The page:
A Game of Action and Reaction

A Game of Action and Reaction


A Game of Action and Reaction



By David Saltzer – AngelsWin.com Senior Writer

Anaheim, CA — Newton’s Third Law of Motion states that for every action, there is an equal but opposite reaction. That’s true whether we’re talking physics or we’re talking baseball. Tonight just felt like a series of actions and reactions rather than a game of baseball.
Action: Right before the Angels took batting practice, Tony Reagins came down to the clubhouse with a stoic look on his face. Reaction: The members of the media immediately gave him some privacy while he had a private conversation with Fuentes.

After Reagins had his meeting, an announcement was made: Brian Fuentes had been claimed by and traded to the Minnesota Twins. The media reacted: they began to speculate on what this meant for 2011 rather than thinking about 2010.
Fuentes was asked a bunch of questions by the media about the move. He gave classy answers about what the move meant to him and to the Angels. Just because he wasn’t the most beloved closer in Angels’ history didn’t mean that he had to return the favor to the fans. In departing with class, Fuentes earned some respect.
The news hit the airwaves and fans called to radio shows or wrote on message boards with their initial reactions of happiness to see Fuentes go. But then they reacted to themselves and began to wonder if they will later regret losing Fuentes, much like they regretted losing K-rod. In spite of all the cringes, Fuentes’ 71 saves led the American League, and it’s not like the Angels gave him many save opportunities this year.
The Japanese press learned of the of the Fuentes deal. They immediately broke out in rushed conversations about what it means for Matsui, and more importantly, for them. Many thought that they needed to get a bag packed because with the way Matsui is playing of late, and, since he’s only signed to a one-year deal, he could be the next Angel to go.
Discussions occurred amongst the press about whether or not Juan Rivera could be moved on the waiver wire. The general consensus was not very likely, not unless the Angels picked up some of the remaining money on his contract for next year or else let him go for nothing. Making a claim for Rivera is a lot more risky for a team than going for Matsui because of how the money is structured in his contract. So Rivera is not as likely to go right now, but may be dealt in the offseason.
Napoli’s name was brought up regarding the waiver wire. Again the press speculated that such a move was not very likely. They reasoned that the Angels have him out there to measure interest for him a trade in the offseason. Next year, Scioscia won’t play Napoli as the primary catcher. And between Abreu and Rivera (if he’s still here), there won’t be enough at-bats for Napoli in 2011. The consensus amongst the press was that Napoli could be the biggest trade chip that the Angels have to use this winter.
The members of the media parsed the quotes from Reagins for hidden meanings. A key absence was found: in all the discussions about how the Angels will continue to close out games in 2010 one key name was absent—Scot Shields. Members of the media catch the absence and note that players like Jordan Walden and Michael Kohn, with very limited time in the Majors were all mentioned, but no one talked about Scot Shields—the last link to 2002. Once upon a time, fans debated if Shields could be or should be the closer.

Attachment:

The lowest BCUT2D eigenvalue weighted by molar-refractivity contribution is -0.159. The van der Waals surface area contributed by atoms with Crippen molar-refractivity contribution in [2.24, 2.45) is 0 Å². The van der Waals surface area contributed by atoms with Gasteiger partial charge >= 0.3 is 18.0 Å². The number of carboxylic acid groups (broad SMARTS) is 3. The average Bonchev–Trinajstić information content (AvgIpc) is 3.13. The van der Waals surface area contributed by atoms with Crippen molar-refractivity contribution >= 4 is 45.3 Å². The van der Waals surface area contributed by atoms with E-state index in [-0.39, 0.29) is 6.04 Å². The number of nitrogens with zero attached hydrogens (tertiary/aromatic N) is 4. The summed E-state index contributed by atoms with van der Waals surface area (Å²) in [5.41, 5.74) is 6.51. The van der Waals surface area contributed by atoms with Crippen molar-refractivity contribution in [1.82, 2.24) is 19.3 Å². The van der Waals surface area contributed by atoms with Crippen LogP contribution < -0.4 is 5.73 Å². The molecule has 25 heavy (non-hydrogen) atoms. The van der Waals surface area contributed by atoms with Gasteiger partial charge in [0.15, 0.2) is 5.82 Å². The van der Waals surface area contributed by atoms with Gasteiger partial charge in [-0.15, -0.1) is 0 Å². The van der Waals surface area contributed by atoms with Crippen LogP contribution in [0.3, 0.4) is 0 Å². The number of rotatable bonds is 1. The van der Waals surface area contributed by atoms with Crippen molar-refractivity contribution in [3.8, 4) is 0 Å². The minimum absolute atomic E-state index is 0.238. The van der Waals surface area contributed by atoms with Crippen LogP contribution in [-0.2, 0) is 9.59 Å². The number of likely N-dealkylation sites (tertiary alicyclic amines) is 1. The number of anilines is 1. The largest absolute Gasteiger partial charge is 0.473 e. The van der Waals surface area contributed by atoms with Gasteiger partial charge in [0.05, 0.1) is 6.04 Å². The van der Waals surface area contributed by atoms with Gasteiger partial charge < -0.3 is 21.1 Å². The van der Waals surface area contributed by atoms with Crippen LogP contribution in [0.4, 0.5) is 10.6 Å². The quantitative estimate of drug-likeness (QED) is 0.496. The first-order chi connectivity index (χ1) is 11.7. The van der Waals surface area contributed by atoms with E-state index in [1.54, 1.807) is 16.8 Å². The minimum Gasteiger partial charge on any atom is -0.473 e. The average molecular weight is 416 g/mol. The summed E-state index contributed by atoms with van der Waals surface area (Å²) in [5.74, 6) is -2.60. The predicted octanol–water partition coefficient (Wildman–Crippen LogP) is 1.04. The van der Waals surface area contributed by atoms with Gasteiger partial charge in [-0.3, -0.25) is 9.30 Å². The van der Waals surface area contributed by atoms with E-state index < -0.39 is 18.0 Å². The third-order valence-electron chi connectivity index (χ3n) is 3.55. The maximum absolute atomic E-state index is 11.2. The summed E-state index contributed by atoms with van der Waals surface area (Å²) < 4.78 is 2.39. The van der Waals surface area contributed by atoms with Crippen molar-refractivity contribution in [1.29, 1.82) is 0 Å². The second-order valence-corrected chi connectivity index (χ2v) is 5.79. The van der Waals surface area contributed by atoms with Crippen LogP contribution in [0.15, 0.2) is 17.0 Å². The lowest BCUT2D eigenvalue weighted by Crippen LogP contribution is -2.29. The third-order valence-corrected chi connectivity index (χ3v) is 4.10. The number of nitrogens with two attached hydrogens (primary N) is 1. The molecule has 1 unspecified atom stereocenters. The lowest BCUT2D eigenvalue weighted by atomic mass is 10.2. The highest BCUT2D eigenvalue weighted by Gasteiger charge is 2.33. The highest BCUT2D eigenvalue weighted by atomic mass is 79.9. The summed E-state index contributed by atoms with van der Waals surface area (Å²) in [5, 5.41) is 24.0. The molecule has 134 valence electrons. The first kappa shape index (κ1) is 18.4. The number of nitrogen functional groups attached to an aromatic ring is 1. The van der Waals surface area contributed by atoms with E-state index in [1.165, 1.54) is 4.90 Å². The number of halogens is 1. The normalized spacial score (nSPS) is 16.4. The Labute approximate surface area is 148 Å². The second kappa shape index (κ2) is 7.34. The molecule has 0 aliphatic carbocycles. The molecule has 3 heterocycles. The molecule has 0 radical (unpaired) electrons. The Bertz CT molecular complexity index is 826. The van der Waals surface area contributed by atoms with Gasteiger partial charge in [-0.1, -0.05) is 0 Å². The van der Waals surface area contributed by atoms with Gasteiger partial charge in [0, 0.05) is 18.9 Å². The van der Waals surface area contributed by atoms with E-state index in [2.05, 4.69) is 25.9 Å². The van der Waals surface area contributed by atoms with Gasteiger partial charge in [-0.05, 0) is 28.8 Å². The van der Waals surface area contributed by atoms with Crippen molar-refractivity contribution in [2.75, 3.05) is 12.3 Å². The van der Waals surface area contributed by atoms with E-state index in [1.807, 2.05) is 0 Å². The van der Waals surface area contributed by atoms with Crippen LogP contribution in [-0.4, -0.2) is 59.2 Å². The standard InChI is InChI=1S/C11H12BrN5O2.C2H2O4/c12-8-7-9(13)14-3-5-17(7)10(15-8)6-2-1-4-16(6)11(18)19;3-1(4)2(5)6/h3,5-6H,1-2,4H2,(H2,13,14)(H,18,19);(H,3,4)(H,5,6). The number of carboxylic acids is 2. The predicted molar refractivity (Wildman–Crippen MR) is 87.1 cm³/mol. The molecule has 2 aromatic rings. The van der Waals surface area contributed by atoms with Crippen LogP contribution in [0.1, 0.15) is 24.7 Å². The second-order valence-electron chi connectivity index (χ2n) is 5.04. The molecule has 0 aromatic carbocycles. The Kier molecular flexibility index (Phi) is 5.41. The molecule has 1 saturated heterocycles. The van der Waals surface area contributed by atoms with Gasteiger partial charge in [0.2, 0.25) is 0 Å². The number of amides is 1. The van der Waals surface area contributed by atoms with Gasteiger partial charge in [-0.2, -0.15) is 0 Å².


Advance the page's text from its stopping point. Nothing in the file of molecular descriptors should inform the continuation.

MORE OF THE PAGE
The fans show up to the game and watch the Angels take batting practice and look for player autographs. The players oblige: the game goes on. Most in the stadium probably won’t know about the deal until the drive home or tomorrow, but they still seek any autograph they can get.
The Baltimore Orioles take an extra-long batting practice. Trevor Bell got a bit flustered while he waited to go to the bullpen and warm up. That carried over to the first inning where he was jittery before settling down for the rest of the game.
The first inning run given up by Bell was the sixth game out of the last nine that the Angels have given up a first inning run. Their record in their last nine games: three wins and six losses.
The Angels offense is in a horrid funk. Torii Hunter tried to force the issue by taking third base on a deep fly ball. He’s thrown out to end the inning. It’s a blunder, but a more common blunder from him as he tries to spark anything out of the offense. Even though this wasn’t entirely his loss, he was still beating himself up pretty badly for the mistake after the game. The man takes pride in his play.
Felix Pie’s outfield assist on Hunter was his third assist in his last four games. The Angels aren’t the only ones who think that they can advance on Pie.
In the sixth inning, Bobby Abreu hit a double to Pie in left field that was not fielded cleanly. Abreu puts the brakes on rounding second not wanting to make the same mistake as Hunter.
By playing it safe, Abreu was in scoring position with the chance for the Angels to tie the game. The next batter, Howie Kendrick, hit a comebacker that resulted in Abreu getting thrown out at third base. The Angels can’t catch any breaks.
The Angels got a quality start out of Trevor Bell. He went seven complete innings and only gave up two earned runs. He still took the loss because the team’s offense cannot get it together. So goes another tough-luck loss for an Angels’ pitcher.
Jordan Walden comes in for the ninth, strikes out two and throws some serious heat (striking out Ty Wigginton on a 100 mph heater). The fans love it and cheer loudly. Maybe the media is wrong, the fans won’t miss Fuentes.
Action: the Angels lose 3:1 on the game after they matched their season high for runs scored in a game (winning 12:3 on Wednesday). Reaction: That’s Angels baseball in 2010..

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